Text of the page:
Supreme Court to decide fate of Aurora husband, father who was mistakely released from prison early

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DENVER -- Colorado's highest court takes up the case of an Aurora man who was mistakenly released from prison, turned his life around, then sent back for 90 more years.

After the Arapahoe County court realized its mistake on Jan. 7, 2014, it had police re-arrest Rene Lima-Marin.

His case has spurred a movement by his family, friends and church to free the now 37-year-old.  And now, it may actually happen.

"I have a strong, strong belief the Lord is going to work this out, one way or the other," said Lima-Marin.

But in a prison interview in May of last year, Lima-Marin said he didn't know when.

"We are here today to hear the case of Rene Lima-Marin versus the people," said the State Supreme Court Chief Justice Nancy Rice.

But a decision by the state's highest court could mean freedom for the 37-year-old father of two.

"I'm asking this court to right a wrong and to grant him the relief we seek," said Lima-Marin’s attorney, Patrick Megaro.

He asks the justices to release Lima-Marin from prison because it's cruel and unusual punishment to re-imprison him after he completed 10 years behind bars and five years parole.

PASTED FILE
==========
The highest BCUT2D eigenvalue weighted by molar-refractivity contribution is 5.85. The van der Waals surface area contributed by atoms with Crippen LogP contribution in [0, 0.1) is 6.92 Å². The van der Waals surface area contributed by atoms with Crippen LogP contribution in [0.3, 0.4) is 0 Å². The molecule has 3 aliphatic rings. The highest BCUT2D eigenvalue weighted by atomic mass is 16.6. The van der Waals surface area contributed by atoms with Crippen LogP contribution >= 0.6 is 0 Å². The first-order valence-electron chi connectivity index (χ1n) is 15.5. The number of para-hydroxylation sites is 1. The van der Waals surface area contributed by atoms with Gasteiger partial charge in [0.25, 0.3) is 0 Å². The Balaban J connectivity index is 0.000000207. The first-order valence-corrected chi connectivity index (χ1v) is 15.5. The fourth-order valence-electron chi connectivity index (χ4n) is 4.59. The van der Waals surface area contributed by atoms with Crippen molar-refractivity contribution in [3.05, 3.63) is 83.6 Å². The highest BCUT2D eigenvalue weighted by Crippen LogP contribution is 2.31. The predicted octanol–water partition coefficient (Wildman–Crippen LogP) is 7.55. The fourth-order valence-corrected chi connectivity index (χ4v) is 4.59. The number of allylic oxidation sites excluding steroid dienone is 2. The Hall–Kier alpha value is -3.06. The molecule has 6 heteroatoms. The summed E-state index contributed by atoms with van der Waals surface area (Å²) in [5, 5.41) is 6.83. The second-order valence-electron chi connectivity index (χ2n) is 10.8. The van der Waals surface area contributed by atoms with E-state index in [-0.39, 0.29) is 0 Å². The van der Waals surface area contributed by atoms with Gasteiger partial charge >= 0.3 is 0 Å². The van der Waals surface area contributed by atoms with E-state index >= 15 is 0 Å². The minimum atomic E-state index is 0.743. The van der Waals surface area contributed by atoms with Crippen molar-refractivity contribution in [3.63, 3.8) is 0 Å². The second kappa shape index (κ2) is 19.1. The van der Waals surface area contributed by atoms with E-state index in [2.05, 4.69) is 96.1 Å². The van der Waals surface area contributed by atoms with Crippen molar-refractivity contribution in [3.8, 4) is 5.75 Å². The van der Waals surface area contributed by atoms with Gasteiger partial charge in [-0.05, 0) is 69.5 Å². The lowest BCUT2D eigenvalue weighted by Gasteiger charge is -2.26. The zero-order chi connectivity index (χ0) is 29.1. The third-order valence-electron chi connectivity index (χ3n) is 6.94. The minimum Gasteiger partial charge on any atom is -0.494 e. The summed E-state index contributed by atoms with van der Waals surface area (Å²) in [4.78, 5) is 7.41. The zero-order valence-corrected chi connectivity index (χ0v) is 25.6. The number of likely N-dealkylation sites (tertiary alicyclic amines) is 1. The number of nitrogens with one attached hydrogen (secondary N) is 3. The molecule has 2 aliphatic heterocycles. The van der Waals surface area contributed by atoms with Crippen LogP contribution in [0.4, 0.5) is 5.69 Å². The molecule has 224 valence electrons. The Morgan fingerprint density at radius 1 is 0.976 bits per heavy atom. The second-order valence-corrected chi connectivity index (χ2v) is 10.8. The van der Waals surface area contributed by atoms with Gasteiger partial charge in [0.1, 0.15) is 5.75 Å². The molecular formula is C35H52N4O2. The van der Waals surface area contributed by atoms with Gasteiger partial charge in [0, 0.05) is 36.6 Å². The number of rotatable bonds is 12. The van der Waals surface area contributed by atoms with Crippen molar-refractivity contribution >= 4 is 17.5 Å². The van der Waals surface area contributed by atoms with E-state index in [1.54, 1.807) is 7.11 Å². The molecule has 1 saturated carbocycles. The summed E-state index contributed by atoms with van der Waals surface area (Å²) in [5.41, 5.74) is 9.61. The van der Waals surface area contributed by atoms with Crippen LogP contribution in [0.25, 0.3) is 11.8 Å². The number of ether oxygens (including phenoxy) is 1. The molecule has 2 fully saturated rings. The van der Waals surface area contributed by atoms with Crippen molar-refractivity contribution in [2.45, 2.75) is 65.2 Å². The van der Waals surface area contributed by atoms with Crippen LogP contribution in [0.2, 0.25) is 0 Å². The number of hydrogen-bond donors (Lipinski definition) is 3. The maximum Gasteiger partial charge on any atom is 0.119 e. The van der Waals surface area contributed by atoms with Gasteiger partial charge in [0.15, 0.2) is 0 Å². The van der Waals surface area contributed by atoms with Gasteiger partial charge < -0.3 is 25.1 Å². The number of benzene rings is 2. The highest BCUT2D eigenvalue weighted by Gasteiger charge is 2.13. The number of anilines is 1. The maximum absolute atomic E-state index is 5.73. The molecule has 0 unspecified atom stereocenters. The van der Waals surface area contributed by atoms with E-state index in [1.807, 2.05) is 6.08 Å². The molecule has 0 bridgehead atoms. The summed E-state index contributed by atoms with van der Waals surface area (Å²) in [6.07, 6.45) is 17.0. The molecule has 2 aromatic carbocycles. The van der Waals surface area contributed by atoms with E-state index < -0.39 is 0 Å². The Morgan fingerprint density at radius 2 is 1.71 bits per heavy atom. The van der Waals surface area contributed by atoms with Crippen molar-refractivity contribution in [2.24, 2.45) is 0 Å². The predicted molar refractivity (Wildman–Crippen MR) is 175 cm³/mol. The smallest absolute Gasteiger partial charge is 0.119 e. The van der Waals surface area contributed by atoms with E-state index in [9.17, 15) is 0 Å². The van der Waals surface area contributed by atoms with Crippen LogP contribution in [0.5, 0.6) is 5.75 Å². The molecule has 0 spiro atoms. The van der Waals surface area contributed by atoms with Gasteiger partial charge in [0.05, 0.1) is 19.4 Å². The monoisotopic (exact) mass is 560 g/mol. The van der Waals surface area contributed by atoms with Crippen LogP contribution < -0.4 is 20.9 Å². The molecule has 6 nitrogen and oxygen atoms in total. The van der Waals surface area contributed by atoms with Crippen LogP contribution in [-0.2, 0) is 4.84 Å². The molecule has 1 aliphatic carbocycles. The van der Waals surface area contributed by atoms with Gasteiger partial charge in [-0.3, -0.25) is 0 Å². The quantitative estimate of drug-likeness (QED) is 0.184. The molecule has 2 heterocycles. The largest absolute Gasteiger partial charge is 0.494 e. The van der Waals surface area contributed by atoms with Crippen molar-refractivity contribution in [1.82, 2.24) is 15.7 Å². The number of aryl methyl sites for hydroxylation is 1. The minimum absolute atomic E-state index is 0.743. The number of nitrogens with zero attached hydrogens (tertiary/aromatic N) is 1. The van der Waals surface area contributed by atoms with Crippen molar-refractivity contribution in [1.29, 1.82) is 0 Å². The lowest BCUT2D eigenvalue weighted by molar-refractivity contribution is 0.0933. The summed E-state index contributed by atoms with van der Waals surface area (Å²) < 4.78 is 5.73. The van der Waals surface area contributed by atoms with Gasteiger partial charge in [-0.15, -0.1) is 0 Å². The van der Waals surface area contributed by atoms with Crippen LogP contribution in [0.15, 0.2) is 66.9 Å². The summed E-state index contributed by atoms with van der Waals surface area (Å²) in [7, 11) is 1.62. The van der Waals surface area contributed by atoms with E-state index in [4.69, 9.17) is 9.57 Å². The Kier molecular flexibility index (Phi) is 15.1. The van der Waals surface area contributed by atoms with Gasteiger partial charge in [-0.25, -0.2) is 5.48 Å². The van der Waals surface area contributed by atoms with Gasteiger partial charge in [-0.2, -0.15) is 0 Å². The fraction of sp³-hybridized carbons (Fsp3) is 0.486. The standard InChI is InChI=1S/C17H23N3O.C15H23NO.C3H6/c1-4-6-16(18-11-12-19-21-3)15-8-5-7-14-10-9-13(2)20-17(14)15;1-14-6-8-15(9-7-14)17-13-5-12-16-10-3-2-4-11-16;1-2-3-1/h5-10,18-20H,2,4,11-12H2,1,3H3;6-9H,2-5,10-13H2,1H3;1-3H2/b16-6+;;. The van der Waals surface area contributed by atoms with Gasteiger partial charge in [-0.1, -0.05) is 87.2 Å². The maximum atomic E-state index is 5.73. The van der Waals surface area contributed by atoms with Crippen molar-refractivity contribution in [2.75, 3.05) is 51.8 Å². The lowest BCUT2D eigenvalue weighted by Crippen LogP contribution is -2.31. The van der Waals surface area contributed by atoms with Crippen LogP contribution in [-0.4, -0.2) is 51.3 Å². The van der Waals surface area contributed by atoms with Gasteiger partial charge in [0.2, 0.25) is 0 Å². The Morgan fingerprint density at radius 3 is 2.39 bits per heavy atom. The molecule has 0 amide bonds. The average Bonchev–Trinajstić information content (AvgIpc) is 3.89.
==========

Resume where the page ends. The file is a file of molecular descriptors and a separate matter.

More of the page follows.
He says Lima-Marin thought he had completed his full sentence of 16 years, (with time reduced for good behavior).

Lima-Marin said in an interview in May 2014 that his appeal lawyer told him he no longer had 98 years.

He says she said, “‘You basically are given 16 years, which is what we’ve been fighting for anyway. The best thing that could have happened to you, was that everything run concurrent and have 16 years. That’s what we have right now. I have paperwork here to withdraw your appeal and that’s it,’” said Lima-Marin.

Megaro also says the father of two could have fled the country if he thought he was released by accident. But he didn’t. He says put in the same community.

"To give a person the opportunity to taste freedom, to get married, have children, do all these things, and then to rip that all away in the blink of an eye and say, 'That was our error. You and all your dependents are going to suffer for it," Megaro told the court.

Lima-Marin says thinking of his family is the worst part.

"Not only for me, because that seems somewhat selfish because it hurts me. But it hurts them as well," he says through tears.

"There are sympathetic, emotional reasons why this case bothers all of us. There's no question this is an awful position to be in, but this court has to make decisions based on law," said Katharine Gillespie with the Colorado Attorney General’s Office.

She says it's the governor who should address a situation like this.

"The court is struggling with a lot of issues, one is how to right a wrong and who should right the wrong, the court or the governor," said Megaro

"Today, they are expecting daddy to be home soon. I just keeping faith that's going to happen," says Lima-Marin’s wife, Jasmine.

A decision is likely months away.

The court could release Lima-Marin, send his case back to a lower court, or give him 6 years credit for his time out of prison.

That credit drops his sentence to 82 more years--meaning he'd be 111.

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